By Hal McCoy
UNSOLICITED OBSERVATIONS from The Man Cave, believing the Cincinnati Reds bullpen could not get worse, then watching new guy Jose De Leon and Cody Reed give up 10 runs in one inning to the Cleveland Indians. The Tribe had scored four runs in four games in a series with the Minnesota Twins before they played the Reds and the Indians/Rocks/Spiders lost three of those four games to the Twins.
—One of the many fun things about being a traveling baseball writer was a trip to Los Angeles to watch games in Dodger Stadium, a place so sanitary you could eat Dodger Dogs off the floors.
And on smog-free days, you could see the snow-capped San Andreas Mountains beyond the left field wall from the press box.
Celebrities always sat below the press box, including the day Playboy founder Hugh Hefner brought six of his scantily-clad ‘employees’ to a game. Inhabitants of the press box spent more time looking down than they did toward the field. Was there a game going on?
One night, after I’d lost a few pounds, my 1975 World Series ring dangled loosely on my finger. A foul ball came my way and I jumped up and reached to grab it. My ring flew off and plummeted into the lower deck seats.
A fan picked it up, looked at it, then passed it to the guy next to him. And they kept passing it down the row.
I sprinted from my seat, ran down two flights of escalators and down the steps to the area where my ring landed. Fortunately, the person who held it believed it was mine and gave it back. I gave him $20.
It was always fun to visit LA manager Tommy Lasorda in his office because one never knew who might be in there with him — Frank Sinatra, Jonathan Winters, Captain & Tenille, Robin Williams. His office walls were invisible due to all the signed photographs Lasorda had hanging on them.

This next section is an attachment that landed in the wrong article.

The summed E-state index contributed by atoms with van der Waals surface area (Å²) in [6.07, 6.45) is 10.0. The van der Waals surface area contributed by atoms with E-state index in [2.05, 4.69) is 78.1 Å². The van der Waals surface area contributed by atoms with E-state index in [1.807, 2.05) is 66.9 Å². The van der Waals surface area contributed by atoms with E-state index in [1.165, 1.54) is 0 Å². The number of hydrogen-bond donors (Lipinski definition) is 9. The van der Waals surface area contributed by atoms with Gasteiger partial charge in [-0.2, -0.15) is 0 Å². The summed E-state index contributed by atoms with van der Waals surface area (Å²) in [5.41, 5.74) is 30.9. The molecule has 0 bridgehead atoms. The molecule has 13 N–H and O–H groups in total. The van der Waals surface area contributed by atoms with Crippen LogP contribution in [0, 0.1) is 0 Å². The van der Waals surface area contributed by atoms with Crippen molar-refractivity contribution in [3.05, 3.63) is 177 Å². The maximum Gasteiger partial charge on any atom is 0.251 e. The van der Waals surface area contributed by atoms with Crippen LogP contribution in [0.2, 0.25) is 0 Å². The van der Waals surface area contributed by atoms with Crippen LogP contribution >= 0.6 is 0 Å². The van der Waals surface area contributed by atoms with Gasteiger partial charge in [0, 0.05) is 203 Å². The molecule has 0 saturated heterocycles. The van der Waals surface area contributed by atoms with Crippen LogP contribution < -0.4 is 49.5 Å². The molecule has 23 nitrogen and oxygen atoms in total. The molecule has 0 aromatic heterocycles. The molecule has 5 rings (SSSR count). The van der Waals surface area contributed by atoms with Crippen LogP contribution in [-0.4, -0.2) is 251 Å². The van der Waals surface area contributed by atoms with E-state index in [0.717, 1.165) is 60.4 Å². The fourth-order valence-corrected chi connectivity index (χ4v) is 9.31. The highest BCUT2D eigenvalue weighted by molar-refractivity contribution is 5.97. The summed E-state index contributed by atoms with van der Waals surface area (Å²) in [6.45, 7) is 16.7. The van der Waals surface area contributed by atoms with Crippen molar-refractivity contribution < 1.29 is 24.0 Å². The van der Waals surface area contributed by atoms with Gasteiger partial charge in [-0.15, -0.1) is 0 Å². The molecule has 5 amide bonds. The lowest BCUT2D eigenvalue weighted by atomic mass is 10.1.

One day Toni Tenille was standing behind the batting cage watching batting practice when Pete Rose approached her and said, “Where’s the Captain?”
“Not here,” she said.
“Well, I’m captain of the Reds, so if you want I’ll be your captain tonight.” She smiled and walked away.
—With the Reds finishing a series against the Cleveland Indians with 23 straight scoreless innings, a friend reminded me of a song.
It’s called, “Go Home,” by the Blessed Union of Souls. Reds fans have to laugh to keep from crying so go to YouTube and listen to this song which begins, “Go home, you’re done, hit the showers, thanks for the runs, you bums, ya got rocked, just beat it.”
—Saw this sign in a drinking emporium (before 10 o’clock, of course): “Due to the COVID-19 virus, the Boston Red Sox cannot play Sweet Caroline at games because there is no touching hands, no reaching out, no touching me, no touching you.”
—While relief pitching, or lack thereof, is being bandied about, how about this one? In 1917, Babe Ruth (yes, THAT Babe Ruth) started on the mound for the Boston Red Sox. He walked the first batter and was so angry he punched the umpire and was ejected.
Ernie Shore replaced him and pitched a no-hitter, so Ruth and Shore were credited with a combined no-hitter, even though Ruth’s contribution was a walk and a punchout (of the umpire).
—QUOTE: From Babe Ruth, the best left handed pitcher in the American League until his bat took him off the mound: “As soon as I got out there, I felt s strange relationship with the pitcher’s mound. It was as if I’d been born out there. Pitching just felt like the most natural thing in the world. Striking out batters was easy.” (Almost as easy as punching umpires?)
—Great line from Atlanta Braves manager Brian Snitker after Nick Markakis hit a walk-off home run: “You could take him off a couch at 50 years old and he would hit.” (Especially if he hit against the Reds bullpen.)
—Can an entire major league team opt out of the rest of the season? A friend from Cincinnati is asking. And he wants to know if Nick Castellanos is asking himself, “What am I doing here?”
The Reds scored five runs in the four-game series with the Indians and all five came on home runs. In the last three games, all losses, the Reds never had more than one hit in any inning. But their launch angles were good.
—Lost a fantastic friend this week with the passing of Dave Stahl, gone far too soon at 72. First met Dave when he was the excellent sports information director at Wright State University.
When I broke my hip last November, Dave visited me three times during my 17-day rehab at Miami Valley hospital and he helped pass the time with great memories and stories.
Dave was an aviation enthusiast. When Wright State won the NCAA Division II national championship in Owensboro, Ky., Dave flew me home in a private plane, a flawless flight.
When you are close to 80, you constantly lose friends and peers. Life is great, but often times not fair.
I don’t often attend cocktail parties on the road, but Dave convinced me to make an appearance at one in Owensboro. It is where I met Nadine, my wife-to-be. Thank you, Dave. And rest in peace, old friend, rest in peace.